Dearest DPhiE-ers, At a coffee-and-egg-sandwich stand in Bolgatanga, near Ghana’s border with Burkina Faso, I had the best breakfast I’ve had in recent memory. I have been studying at the University of Ghana and decided on a whim to join a bus tour of rural Ghana — a six-day field trip organized through the university’s social work department. Halfway through the tour, in a remote corner of the country sixteen hours from Accra, my friend Britt and I decided to skip out early and return to campus by ourselves. Before sunrise we hailed a cab to the bus station and spent the hours before our bus left luxuriating in our newfound freedom and in the gloriousness of eating toasted egg sandwiches in Bolga at 7am. As far as towns go in the rural north, Bolga is one of the largest with a population of 70,000. Nonetheless, I saw it as a sleepy, friendly town, with large populations of both Christians and Muslims. The locals exemplified the relaxed Ghanaian charm I’d heard so much about — people in the south, by contrast, can be overbearing or persistent to the point of being irritating. In general I prefer the north of Ghana to the south: Bolga’s calm, wide streets, its prevalence of motorbikes and bicycles rather than tro-tros and buses, the feeling of being on the frontier where the tropics give way to desert, the feeling of infinite space all appeal to me. The south, however, is where I’ve been staying: the University of Ghana is located in Legon, a suburb of the capital, Accra. It’s difficult to sum up what being here is like. I could talk at great length about the people I’ve met (a kind-hearted, talented, wildly diverse bunch), the classes I’m taking (unexceptional), the weather (unbearable, mostly), the food (delicious but short on variety), the music (amazing). By virtue of being terribly conspicuous anywhere I go, I’ve found that certain things have become facts of life, such as being greeted with shouts of “Japan!” “Ni hao!” or “Heeeey, China lady!!” while walking down the street. Somehow, though, I feel that to expand on any of these with the limited space I have would be to do a great disservice to Ghana: no single element can really encapsulate my experiences except at certain points in time. Ghana is full of contrasts—here the pace of life is slow and unhurried. I got a taste of life outside of the university bubble when I spent several gloriously relaxing days at a friend’s house in Labadi, a neighborhood of Accra, with an assortment of Ghanaian, Nigerian and American friends; we whiled away the days doing nothing in particular and the nights listening to music, drinking and talking on the beach until 4am. At the same time Ghana has extraordinary vitality; it bursts at the seams with people and activity. Crowds of pedestrians, hawkers, goats, cars, and buses all mingle on the streets. Music is always playing somewhere— usually reggae, hip hop, hiplife (a blend of hip hop and West African highlife), old school R&B, or even country. I find that I am constantly challenged here, in ways both large and small. I somehow ended up as keyboardist for an Afrobeat band, and have been struggling rather pathetically to master the tricky polyrhythms of traditional Ghanaian music. More crucially, I have learned to revise the way I think about life in other parts of the world. I came to Ghana largely because as someone who studies development, I wanted to experience a developing country. And pervasive poverty is certainly visible here— for instance in the temporary, makeshift nature of settlements all across Accra and in the barren, remote quality of villages in the parched north. But at the core, all surface distractions aside, this place is made up of people living their lives, just as they do anywhere else in the world. When you chat up a local over breakfast at a roadside stand in Bolgatanga, you define him by your conversation with him, and not by any notions of his lifestyle or level of poverty. I have long been fascinated by Africa, and coming here has driven home more than ever the necessity of speaking of it in terms of nations and ethnic groups and individuals and experiences, rather than in terms of a monolithic continent and its afflictions: in the words of the Polish journalist Ryszard Kapuscinski, “Africa is nothing more than a geographic appellation.” All the best, Alina 5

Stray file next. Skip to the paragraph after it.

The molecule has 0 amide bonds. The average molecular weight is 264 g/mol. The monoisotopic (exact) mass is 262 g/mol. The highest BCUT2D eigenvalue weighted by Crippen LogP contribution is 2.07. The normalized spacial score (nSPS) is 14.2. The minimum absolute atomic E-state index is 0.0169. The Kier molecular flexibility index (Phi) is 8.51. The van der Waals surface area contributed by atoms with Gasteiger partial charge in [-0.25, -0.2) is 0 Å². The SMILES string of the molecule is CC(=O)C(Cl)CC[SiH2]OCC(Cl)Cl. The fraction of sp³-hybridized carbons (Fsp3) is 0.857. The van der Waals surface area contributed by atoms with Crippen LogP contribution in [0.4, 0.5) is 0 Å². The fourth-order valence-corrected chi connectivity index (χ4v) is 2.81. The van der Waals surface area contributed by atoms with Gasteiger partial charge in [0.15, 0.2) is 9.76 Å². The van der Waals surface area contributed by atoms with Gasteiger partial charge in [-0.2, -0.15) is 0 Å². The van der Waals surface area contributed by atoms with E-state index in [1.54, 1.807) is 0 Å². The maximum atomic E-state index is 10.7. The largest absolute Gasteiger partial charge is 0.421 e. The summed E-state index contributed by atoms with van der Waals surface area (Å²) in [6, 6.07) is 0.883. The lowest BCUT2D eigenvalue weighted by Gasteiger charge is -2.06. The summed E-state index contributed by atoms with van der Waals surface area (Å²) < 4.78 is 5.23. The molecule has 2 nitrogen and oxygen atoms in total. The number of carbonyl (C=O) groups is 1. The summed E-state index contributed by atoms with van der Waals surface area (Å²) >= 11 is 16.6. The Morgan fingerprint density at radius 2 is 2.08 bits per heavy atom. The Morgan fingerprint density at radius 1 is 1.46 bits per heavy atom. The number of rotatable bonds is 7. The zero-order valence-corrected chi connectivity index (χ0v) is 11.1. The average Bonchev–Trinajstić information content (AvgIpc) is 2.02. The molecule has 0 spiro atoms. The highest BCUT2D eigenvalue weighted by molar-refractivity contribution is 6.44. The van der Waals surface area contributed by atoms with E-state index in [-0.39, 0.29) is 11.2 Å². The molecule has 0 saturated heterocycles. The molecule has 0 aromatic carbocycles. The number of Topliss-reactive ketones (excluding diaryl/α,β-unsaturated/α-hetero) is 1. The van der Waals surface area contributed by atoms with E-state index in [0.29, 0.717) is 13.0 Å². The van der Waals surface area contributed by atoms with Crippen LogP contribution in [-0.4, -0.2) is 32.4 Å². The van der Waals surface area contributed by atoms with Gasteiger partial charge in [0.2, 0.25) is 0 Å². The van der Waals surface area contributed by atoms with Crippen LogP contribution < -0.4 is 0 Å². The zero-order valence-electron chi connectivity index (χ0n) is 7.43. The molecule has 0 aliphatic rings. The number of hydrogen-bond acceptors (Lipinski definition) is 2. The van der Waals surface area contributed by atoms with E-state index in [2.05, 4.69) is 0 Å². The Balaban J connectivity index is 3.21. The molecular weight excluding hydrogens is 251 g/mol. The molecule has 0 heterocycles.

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DPhiE Travels: Hungary